Wear mechanism evolution on brake discs for reduced wear and particulate emissions

Ran Cai, Jingzeng Zhang, Xueyuan Nie*, Jimi Tjong, D.T.A. Matthews*

*Corresponding author for this work

Research output: Contribution to journalArticleAcademicpeer-review

30 Citations (Scopus)
94 Downloads (Pure)


Brake disc wear contributes heavily to particulate matter as non-exhaust emission in the transportation sector. To tackle this issue, research on this topic has so far been directed at obtaining a hard and dense disc surface to reduce abrasive wear. The present research manipulates the disc surface morphology so that an adhesive transfer layer can be formed during sliding to protect the disc from wear. The designed interlocking surface was prepared using plasma electrolytic aluminating (PEA) process. A non asbestos organic (NAO) brake pad was used for tribotests. The results showed that the PEA-treated brake disc exhibited negligible wear because of the thin protective layer generated by the pad material transfer onto the PEA-treated cast iron. The dimple-like surface, produced through the PEA process, enhanced the bonding of the transfer layer due to mechanical interlocking. The coated surface increased the coefficient of friction of the disc to some extent. The surface also resulted in a reduced wear rate of the brake pad, highlighting the potential for the PEA process to enable reduced wear debris and thus non-exhaust emission through an altered wear mechanism in future brake disc applications.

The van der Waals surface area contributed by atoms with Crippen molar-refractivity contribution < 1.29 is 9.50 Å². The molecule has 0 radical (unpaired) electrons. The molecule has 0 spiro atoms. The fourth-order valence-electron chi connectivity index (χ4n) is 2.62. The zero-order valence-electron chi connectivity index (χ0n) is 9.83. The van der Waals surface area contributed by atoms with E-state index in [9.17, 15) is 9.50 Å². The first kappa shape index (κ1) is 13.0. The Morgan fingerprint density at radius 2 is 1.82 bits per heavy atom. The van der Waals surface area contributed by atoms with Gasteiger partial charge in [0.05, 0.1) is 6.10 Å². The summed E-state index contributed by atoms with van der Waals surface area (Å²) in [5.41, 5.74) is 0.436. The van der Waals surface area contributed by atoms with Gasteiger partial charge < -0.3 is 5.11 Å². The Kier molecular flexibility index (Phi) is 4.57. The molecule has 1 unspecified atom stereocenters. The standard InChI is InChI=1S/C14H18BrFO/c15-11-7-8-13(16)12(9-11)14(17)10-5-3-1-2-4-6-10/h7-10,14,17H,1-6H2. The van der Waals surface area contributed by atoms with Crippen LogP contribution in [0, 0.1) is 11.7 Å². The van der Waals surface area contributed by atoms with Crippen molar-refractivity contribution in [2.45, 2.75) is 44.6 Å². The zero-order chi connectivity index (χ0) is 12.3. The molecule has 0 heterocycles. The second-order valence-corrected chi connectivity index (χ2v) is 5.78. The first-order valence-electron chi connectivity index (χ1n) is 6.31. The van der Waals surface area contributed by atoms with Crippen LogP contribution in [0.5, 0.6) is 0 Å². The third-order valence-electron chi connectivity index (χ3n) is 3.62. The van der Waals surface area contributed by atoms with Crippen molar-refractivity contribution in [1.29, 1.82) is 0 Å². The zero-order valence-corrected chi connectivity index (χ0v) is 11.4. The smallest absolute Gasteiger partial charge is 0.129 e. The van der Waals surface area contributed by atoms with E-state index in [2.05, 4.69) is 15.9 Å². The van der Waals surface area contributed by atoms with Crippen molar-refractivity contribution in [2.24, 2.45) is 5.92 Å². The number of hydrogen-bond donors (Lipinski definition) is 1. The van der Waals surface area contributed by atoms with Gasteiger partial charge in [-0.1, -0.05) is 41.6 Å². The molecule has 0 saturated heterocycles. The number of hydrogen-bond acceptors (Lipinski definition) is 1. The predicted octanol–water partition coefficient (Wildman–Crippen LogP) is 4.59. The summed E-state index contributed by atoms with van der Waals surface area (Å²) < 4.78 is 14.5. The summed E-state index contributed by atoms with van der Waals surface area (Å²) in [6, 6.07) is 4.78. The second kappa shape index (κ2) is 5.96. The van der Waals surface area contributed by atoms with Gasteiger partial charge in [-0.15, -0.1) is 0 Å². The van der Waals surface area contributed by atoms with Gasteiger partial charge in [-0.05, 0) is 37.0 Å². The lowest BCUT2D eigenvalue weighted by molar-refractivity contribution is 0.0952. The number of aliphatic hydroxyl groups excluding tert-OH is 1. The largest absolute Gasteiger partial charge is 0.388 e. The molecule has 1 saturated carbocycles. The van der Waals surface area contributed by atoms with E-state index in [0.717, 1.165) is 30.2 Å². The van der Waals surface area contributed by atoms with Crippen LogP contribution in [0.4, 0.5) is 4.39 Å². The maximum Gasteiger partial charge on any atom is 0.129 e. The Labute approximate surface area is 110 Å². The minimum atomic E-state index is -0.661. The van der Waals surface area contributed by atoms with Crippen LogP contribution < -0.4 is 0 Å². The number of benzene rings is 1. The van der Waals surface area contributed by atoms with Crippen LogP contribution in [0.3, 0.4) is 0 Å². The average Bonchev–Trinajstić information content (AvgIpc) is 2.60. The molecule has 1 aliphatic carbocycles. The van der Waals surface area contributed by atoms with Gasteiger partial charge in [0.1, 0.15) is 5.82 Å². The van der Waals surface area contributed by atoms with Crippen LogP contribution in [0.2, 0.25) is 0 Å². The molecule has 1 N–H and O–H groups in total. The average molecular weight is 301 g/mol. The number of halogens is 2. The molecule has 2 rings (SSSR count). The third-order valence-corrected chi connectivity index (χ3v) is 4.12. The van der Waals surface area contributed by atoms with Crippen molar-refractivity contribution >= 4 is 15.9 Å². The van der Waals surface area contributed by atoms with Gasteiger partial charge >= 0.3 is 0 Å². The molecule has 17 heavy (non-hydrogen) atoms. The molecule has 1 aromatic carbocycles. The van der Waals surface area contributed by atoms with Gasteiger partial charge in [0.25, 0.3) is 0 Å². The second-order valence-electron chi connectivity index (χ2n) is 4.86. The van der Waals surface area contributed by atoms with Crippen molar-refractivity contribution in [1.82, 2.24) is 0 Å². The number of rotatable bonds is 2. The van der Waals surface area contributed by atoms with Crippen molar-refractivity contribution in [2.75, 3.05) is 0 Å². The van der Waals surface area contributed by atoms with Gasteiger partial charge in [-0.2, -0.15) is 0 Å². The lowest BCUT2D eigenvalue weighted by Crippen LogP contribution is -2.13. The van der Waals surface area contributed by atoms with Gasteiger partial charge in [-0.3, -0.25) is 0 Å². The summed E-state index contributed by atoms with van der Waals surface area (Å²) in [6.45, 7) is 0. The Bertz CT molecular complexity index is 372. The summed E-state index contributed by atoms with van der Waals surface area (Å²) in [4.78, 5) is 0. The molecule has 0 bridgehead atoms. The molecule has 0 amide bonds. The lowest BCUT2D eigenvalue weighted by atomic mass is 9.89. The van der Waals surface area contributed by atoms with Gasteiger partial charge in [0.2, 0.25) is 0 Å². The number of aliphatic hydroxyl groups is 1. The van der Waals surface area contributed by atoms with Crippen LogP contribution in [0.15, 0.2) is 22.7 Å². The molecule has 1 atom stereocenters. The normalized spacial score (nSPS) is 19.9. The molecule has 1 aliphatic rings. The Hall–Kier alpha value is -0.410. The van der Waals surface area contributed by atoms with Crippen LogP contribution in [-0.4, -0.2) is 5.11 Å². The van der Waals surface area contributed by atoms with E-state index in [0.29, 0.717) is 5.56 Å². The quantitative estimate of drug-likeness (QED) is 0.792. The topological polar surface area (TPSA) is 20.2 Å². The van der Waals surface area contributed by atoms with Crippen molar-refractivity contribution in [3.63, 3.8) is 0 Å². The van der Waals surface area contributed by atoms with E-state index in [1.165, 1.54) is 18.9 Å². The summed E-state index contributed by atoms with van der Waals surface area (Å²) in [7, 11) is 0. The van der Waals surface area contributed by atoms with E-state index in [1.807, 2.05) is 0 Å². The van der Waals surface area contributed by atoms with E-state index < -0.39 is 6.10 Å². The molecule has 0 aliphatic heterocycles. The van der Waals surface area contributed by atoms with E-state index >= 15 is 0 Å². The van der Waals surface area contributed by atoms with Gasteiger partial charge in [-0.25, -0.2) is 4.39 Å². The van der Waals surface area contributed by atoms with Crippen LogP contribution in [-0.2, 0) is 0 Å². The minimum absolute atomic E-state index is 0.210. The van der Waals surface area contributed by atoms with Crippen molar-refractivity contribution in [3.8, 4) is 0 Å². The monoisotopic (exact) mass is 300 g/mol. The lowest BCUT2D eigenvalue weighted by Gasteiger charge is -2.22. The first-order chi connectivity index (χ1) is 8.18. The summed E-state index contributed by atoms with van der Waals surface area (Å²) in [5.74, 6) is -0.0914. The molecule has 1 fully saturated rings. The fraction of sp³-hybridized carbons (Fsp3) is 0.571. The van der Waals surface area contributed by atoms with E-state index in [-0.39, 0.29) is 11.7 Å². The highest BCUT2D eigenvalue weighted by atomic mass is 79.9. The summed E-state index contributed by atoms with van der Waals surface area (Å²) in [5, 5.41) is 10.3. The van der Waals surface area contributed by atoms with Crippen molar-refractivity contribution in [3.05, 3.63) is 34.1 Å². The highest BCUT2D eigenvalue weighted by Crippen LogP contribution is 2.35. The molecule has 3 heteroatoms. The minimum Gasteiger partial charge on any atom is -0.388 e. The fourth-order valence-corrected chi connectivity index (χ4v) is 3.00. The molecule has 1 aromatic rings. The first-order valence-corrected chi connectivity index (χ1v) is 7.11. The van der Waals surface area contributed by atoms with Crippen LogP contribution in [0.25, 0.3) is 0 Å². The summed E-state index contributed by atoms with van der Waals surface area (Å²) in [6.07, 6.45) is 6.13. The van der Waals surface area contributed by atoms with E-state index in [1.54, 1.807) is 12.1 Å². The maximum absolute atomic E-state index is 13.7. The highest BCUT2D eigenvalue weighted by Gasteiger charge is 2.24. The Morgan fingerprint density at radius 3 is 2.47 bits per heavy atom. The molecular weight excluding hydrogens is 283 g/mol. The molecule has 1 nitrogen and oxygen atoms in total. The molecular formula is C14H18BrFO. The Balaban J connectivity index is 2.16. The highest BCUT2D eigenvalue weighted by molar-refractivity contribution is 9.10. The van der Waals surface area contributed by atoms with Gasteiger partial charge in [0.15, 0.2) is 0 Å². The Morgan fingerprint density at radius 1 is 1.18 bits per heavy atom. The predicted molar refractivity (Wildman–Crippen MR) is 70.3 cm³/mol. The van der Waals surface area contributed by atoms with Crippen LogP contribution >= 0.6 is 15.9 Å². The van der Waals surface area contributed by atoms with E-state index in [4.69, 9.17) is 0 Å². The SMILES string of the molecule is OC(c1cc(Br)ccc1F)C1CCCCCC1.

Original languageEnglish
Article number203283
Early online date4 Apr 2020
Publication statusPublished - 15 Jul 2020


  • UT-Hybrid-D
  • Ceramic coating
  • Non-exhaust emission
  • Surface morphology
  • Wear
  • Brake
  • 22/2 OA procedure


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